Please use this identifier to cite or link to this item: http://arks.princeton.edu/ark:/88435/dsp01m900nw68h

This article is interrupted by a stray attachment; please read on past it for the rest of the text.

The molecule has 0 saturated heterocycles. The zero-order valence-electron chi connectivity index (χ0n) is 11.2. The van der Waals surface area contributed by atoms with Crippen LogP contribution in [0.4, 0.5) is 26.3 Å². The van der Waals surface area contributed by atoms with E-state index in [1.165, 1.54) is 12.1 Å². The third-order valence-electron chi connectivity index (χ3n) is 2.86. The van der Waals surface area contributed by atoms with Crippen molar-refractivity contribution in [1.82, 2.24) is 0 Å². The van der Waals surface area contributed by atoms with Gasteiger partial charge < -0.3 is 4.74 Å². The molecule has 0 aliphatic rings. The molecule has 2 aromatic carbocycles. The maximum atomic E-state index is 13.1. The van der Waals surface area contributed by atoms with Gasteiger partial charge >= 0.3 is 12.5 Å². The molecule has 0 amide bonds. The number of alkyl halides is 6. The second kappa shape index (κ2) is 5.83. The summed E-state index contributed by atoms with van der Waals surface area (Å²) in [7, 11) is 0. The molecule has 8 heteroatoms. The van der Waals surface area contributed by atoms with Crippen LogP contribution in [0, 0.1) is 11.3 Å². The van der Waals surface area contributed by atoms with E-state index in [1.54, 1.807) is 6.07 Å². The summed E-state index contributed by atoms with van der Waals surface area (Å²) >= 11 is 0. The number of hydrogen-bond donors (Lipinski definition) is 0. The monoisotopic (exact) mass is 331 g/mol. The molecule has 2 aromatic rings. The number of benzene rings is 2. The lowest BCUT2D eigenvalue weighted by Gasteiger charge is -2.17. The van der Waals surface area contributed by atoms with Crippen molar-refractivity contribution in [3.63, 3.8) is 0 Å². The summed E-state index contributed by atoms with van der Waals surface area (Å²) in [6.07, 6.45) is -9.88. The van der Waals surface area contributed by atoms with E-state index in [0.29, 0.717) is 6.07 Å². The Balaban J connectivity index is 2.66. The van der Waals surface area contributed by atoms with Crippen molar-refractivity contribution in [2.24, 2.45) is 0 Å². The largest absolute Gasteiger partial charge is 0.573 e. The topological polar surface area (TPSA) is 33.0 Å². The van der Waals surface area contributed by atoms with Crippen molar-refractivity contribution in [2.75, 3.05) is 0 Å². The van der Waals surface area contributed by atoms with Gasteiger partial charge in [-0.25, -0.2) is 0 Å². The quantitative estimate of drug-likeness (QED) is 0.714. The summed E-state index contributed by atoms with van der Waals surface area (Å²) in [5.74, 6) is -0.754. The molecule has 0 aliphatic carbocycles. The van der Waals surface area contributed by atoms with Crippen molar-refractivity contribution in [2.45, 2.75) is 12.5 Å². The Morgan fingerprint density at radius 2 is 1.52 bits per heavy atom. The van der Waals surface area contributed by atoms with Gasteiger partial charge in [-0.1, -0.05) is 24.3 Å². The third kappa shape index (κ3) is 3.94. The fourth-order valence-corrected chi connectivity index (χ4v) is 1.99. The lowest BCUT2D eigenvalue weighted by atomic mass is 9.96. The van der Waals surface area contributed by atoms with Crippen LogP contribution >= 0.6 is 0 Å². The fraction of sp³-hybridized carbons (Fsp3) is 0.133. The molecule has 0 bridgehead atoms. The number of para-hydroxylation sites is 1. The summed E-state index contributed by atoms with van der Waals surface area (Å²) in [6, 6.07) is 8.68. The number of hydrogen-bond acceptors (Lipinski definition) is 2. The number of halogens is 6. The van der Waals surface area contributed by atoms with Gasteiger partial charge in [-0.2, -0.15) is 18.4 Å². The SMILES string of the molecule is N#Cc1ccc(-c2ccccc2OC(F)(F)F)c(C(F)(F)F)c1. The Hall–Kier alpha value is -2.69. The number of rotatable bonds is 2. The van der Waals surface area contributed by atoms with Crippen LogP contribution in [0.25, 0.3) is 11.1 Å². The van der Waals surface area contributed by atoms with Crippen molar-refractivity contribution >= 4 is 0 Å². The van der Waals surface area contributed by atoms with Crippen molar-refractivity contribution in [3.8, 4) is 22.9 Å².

Title: Design, crystal growth, and physical properties of low-temperature thermoelectric materials Authors: Fuccillo, Michael K. Advisors: Cava, Robert J Contributors: Chemistry Department Keywords: Crystal growthSolid-state chemistryThermoelectrics Subjects: ChemistryMaterials Science Issue Date: 2015 Publisher: Princeton, NJ : Princeton University Abstract: Thermoelectric materials serve as the foundation for two important modern technologies, namely 1) solid-state cooling, which enables small-area refrigeration without vibrations or moving parts, and 2) thermoelectric power generation, which has important implications for waste heat recovery and improved sources of alternative energy. Although the overall field of thermoelectrics research has been active for decades, and several consumer and industrial products have already been commercialized, the design and synthesis of new thermoelectrics that outperform long-standing state of the art materials has proven extremely challenging. This is particularly true for low-temperature refrigeration applications, which is the focus of this work; however, scientific advances in this area generally support power generation as well. In order to achieve more efficient materials for virtually all thermoelectric applications, improved materials design principles must be developed and synthetic procedures must be better understood. We aim to contribute to these goals by studying two classes of materials, namely 1) the tetradymites Bi2TeSe2 and Bi2Te2Se, which are close relatives of state of the art thermoelectric cooling materials, and 2) Kondo insulating (-like) FeSb2 and FeSi, which possess anomalously enhanced low-temperature thermoelectric properties that arise from exotic electronic and magnetic properties. The organization of this dissertation is as follows: Chapter 1 is a brief perspective on solid-state chemistry. Chapter 2 presents experimental methods for synthesizing and characterizing thermoelectric materials. In Chapter 3, two original research projects are discussed: first, work on the tetradymite Bi2TeSe2 doped with Sb to achieve an n- to p-type transition, and second, the tetradymite Bi2Te2Se with chemical defects through two different methods. Chapter 4 gives the magnetic and transport properties of FeSb2-RuSb2 alloys, a family of compounds exemplifying what we consider to be the next generation of thermoelectric materials for low-temperature cooling due to their anomalously enhanced low-temperature thermoelectric properties, along with an outlook for seeking additional materials with similarly enhanced properties. Lastly, in Chapter 5, a brief outlook on the future of thermoelectrics is discussed, along with our current and future work on FeSi-RuSi alloys. URI: http://arks.princeton.edu/ark:/88435/dsp01m900nw68h Alternate format: The Mudd Manuscript Library retains one bound copy of each dissertation. Search for these copies in the library's main catalog Type of Material: Academic dissertations (Ph.D.) Language: en Appears in Collections: Chemistry

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